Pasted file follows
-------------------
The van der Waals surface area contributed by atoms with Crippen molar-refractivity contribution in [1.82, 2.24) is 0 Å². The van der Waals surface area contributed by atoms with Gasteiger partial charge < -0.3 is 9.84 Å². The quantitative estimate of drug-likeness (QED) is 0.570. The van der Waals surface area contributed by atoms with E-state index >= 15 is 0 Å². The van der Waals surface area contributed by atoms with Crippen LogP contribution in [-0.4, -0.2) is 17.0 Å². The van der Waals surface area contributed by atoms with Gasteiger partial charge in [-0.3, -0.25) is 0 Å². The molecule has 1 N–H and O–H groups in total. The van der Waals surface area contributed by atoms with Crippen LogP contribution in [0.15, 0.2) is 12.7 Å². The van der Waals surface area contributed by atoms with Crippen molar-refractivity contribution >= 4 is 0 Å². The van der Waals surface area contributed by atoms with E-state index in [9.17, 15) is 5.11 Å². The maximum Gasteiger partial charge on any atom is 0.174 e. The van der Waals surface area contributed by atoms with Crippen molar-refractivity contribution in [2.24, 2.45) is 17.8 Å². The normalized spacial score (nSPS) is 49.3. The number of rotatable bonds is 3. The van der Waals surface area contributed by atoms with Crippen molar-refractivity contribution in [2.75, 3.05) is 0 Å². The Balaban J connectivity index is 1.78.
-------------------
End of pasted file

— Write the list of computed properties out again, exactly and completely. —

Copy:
The van der Waals surface area contributed by atoms with Crippen molar-refractivity contribution in [1.82, 2.24) is 0 Å². The van der Waals surface area contributed by atoms with Gasteiger partial charge < -0.3 is 9.84 Å². The quantitative estimate of drug-likeness (QED) is 0.570. The van der Waals surface area contributed by atoms with E-state index >= 15 is 0 Å². The van der Waals surface area contributed by atoms with Crippen LogP contribution in [-0.4, -0.2) is 17.0 Å². The van der Waals surface area contributed by atoms with Gasteiger partial charge in [-0.3, -0.25) is 0 Å². The molecule has 1 N–H and O–H groups in total. The van der Waals surface area contributed by atoms with Crippen LogP contribution in [0.15, 0.2) is 12.7 Å². The van der Waals surface area contributed by atoms with Crippen molar-refractivity contribution >= 4 is 0 Å². The van der Waals surface area contributed by atoms with E-state index in [9.17, 15) is 5.11 Å². The maximum Gasteiger partial charge on any atom is 0.174 e. The van der Waals surface area contributed by atoms with Crippen molar-refractivity contribution in [2.24, 2.45) is 17.8 Å². The normalized spacial score (nSPS) is 49.3. The number of rotatable bonds is 3. The van der Waals surface area contributed by atoms with Crippen molar-refractivity contribution in [2.75, 3.05) is 0 Å². The Balaban J connectivity index is 1.78.